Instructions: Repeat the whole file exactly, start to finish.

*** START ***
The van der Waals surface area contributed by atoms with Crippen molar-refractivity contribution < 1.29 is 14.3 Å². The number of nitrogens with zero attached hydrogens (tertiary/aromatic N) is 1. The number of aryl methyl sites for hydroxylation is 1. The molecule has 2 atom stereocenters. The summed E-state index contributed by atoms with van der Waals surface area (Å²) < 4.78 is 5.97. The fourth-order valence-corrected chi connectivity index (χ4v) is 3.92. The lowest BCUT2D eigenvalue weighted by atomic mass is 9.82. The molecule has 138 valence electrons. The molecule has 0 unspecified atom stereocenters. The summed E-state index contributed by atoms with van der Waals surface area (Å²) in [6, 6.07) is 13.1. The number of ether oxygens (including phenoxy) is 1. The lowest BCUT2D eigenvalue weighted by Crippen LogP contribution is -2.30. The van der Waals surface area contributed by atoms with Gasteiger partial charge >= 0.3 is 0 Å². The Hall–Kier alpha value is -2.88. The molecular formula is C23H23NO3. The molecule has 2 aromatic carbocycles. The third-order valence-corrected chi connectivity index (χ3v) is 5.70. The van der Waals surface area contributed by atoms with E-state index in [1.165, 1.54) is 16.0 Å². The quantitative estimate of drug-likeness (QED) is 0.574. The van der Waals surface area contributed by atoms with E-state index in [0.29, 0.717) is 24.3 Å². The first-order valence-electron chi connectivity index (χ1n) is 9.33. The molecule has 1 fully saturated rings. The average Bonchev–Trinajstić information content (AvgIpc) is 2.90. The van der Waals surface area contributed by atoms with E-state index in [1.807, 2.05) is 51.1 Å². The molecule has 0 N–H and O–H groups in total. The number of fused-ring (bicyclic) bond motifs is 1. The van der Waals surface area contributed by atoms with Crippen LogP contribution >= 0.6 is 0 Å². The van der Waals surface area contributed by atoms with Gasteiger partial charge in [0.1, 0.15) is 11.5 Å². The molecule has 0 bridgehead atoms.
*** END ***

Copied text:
The van der Waals surface area contributed by atoms with Crippen molar-refractivity contribution < 1.29 is 14.3 Å². The number of nitrogens with zero attached hydrogens (tertiary/aromatic N) is 1. The number of aryl methyl sites for hydroxylation is 1. The molecule has 2 atom stereocenters. The summed E-state index contributed by atoms with van der Waals surface area (Å²) < 4.78 is 5.97. The fourth-order valence-corrected chi connectivity index (χ4v) is 3.92. The lowest BCUT2D eigenvalue weighted by atomic mass is 9.82. The molecule has 138 valence electrons. The molecule has 0 unspecified atom stereocenters. The summed E-state index contributed by atoms with van der Waals surface area (Å²) in [6, 6.07) is 13.1. The number of ether oxygens (including phenoxy) is 1. The lowest BCUT2D eigenvalue weighted by Crippen LogP contribution is -2.30. The van der Waals surface area contributed by atoms with Gasteiger partial charge >= 0.3 is 0 Å². The Hall–Kier alpha value is -2.88. The molecular formula is C23H23NO3. The molecule has 2 aromatic carbocycles. The third-order valence-corrected chi connectivity index (χ3v) is 5.70. The van der Waals surface area contributed by atoms with E-state index in [1.165, 1.54) is 16.0 Å². The quantitative estimate of drug-likeness (QED) is 0.574. The van der Waals surface area contributed by atoms with E-state index in [0.29, 0.717) is 24.3 Å². The first-order valence-electron chi connectivity index (χ1n) is 9.33. The molecule has 1 fully saturated rings. The average Bonchev–Trinajstić information content (AvgIpc) is 2.90. The van der Waals surface area contributed by atoms with E-state index in [1.807, 2.05) is 51.1 Å². The molecule has 0 N–H and O–H groups in total. The number of fused-ring (bicyclic) bond motifs is 1. The van der Waals surface area contributed by atoms with Crippen LogP contribution >= 0.6 is 0 Å². The van der Waals surface area contributed by atoms with Gasteiger partial charge in [0.1, 0.15) is 11.5 Å². The molecule has 0 bridgehead atoms.